The Hall of Fame tends to bring about a lot of arguing. Arguments over players like Jim Rice (“the fear”) and Bert Blyleven (strikeouts are awesome!) went on for some time, as did the squabbling over Jack Morris and the importance of pitcher wins. Then we harangued each other about steroid users and the character clause. Now, over the next few years, the big Hall of Fame argy-bargy will be about relief pitching.
The debuts of Trevor Hoffman and Billy Wagner on the Hall of Fame ballot this year are about to expose the fact that the baseball community still has no idea what to make of relievers. They are a relatively new phenomenon, by baseball standards (40 or 50 years old), and their role and usage have changed a lot even within that short lifespan. As a result, modern-style relief pitchers didn’t appear regularly on the Hall of Fame ballot until the 2000s.
As we stand today, only five pitchers have been elected to the Hall primarily for their efforts out of the bullpen. (Compare this to 62 starting pitchers and 61 outfielders.) To this point, voters have been able to get away with treating reliever candidates on a case-by-case basis (though it has produced erratic results). But with two of the relief corps’s strongest candidates yet embarking on their Hall of Fame campaigns in 2016, we need a reliable way to compare Wagner to Hoffman, those two to ballot holdover Lee Smith, and those three to the five standing honorees. Above all, it’s time we established a fair Hall of Fame standard against which to measure relievers’ careers.
But first, let’s get one thing out of the way: Relief pitchers belong in the Hall of Fame. Reliever is a distinct and established position in today’s game, albeit a less valuable one, and the Hall doesn’t adequately capture the full story of baseball without including them. Keeping Hoffman or Wagner out of the Hall because you don’t like the position they played is about as fair as barring entry to Edgar Martinez for being a designated hitter. Some positions inevitably will be worth more than others, which is why voters should enshrine the best players at each position, rather than comparing relievers to starters, left fielders to catchers, or apples to oranges.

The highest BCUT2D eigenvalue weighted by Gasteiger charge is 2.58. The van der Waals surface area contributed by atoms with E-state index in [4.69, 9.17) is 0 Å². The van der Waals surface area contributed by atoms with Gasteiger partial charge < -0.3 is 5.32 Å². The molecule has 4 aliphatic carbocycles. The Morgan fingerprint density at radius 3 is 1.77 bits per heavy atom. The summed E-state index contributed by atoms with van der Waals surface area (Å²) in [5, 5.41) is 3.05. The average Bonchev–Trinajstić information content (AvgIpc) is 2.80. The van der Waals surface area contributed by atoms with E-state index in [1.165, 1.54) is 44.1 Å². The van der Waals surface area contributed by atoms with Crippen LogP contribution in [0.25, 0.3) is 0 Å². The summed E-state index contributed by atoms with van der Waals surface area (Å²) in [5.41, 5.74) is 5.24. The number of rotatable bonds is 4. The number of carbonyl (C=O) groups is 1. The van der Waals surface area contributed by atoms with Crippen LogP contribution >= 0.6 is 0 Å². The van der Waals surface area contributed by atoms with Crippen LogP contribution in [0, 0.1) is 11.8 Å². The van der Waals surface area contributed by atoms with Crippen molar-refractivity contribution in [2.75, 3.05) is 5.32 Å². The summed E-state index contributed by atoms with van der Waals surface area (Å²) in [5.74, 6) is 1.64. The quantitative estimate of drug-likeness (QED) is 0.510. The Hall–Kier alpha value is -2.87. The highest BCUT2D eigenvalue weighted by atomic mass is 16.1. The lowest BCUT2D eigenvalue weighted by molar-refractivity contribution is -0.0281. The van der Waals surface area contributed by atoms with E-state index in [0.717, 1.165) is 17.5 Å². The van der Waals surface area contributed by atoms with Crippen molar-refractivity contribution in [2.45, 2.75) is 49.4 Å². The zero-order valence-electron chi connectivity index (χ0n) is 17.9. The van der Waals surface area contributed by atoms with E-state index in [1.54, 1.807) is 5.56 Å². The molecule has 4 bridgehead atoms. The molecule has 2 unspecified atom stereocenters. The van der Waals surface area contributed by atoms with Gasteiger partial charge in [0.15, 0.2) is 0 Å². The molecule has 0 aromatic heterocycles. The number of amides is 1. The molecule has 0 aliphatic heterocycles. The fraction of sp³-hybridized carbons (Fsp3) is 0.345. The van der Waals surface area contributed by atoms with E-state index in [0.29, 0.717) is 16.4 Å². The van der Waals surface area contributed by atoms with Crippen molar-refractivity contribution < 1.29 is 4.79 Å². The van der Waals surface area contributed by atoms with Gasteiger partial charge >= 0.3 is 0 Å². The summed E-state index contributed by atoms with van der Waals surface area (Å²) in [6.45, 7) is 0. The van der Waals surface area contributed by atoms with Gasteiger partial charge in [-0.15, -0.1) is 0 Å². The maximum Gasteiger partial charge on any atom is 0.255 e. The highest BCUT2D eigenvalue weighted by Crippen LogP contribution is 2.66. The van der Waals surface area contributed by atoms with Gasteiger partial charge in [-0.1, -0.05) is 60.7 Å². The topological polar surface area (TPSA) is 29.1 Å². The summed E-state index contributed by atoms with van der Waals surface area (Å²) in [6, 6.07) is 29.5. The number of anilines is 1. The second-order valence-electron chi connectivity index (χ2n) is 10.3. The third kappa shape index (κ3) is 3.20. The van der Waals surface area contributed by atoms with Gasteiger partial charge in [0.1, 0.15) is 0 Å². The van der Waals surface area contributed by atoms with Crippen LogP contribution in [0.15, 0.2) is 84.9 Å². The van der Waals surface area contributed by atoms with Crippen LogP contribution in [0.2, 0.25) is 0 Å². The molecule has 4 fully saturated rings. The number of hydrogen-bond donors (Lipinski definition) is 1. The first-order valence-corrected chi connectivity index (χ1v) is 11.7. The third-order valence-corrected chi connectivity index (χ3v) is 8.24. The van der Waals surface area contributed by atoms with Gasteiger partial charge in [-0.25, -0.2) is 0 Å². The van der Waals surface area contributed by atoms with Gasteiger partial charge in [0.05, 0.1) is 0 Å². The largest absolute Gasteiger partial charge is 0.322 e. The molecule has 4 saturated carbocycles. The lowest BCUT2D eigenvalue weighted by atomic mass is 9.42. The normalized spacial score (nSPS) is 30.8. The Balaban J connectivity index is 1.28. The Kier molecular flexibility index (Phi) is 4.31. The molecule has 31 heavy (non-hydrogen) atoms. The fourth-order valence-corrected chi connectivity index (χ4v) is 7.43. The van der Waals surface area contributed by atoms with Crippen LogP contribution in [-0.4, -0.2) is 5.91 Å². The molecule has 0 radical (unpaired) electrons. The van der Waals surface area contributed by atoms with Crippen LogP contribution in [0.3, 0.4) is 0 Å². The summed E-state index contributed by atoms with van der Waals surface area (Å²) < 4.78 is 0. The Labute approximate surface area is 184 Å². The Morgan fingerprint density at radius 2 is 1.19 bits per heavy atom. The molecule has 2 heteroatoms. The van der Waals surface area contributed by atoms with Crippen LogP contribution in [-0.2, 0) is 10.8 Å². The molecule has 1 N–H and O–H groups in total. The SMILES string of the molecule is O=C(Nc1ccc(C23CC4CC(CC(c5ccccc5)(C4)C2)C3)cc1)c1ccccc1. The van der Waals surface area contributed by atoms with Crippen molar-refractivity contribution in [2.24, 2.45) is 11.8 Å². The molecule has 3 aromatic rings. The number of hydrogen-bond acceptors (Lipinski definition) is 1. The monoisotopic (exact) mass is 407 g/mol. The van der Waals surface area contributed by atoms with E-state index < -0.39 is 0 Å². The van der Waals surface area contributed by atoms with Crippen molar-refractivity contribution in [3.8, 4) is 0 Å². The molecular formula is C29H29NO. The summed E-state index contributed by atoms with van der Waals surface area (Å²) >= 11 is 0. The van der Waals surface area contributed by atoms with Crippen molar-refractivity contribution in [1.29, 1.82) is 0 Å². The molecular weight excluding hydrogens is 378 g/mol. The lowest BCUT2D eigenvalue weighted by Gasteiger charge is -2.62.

Leaving that debate for another day, the search is on for the best statistics to use to evaluate relievers. We can’t use traditional stats like wins or saves—artificial constructs that assign pitchers credit or blame for patterns of use that are out of their control. But we also can’t use more accepted advanced metrics like WAR. Because of how little they play, relievers, no matter how good they are, never have the chance to sniff the high win-contribution totals amassed by elite starters and position players.
At most positions, if a player has more than 60–70 career WAR, he’s in Hall of Fame territory, but not relievers. Is their magic number closer to 40? Thirty? Twenty? (This is an important question to answer for one of the more popular sabermetric Hall of Fame barometers, Jay Jaffe’s/Sports Illustrated’s JAWS, which relies on comparing candidates to their enshrined brethren at the same position.) The small sample size of relievers in the Hall makes the ideal positional reference point uncertain.
For the record, the average fWAR of the five bullpen inductees is 33.4. But we can’t in good conscience use that number as a benchmark; it’s skewed too high by the exceptional circumstances of the five. One, Dennis Eckersley, earned 41.4 of his career 61.8 fWAR as a starting pitcher before he was converted to relief. The others all played part or most of their careers as multi-inning closers,\.
|Pitcher||IP in Relief||Relief Appearances||Average Relief IP/G|
In essence, guys like Gossage, Fingers, and Wilhelm got into the Hall of Fame throwing 150 to 200 percent more career innings than modern closers do. Of the four, Sutter was the closest to a modern reliever — he never started a game, for instance, unlike the other three — yet he still pitched an average of 1.58 innings per appearance. That’s a chance to pick up 1.58 times more WAR than modern relievers do thanks solely to managerial discretion.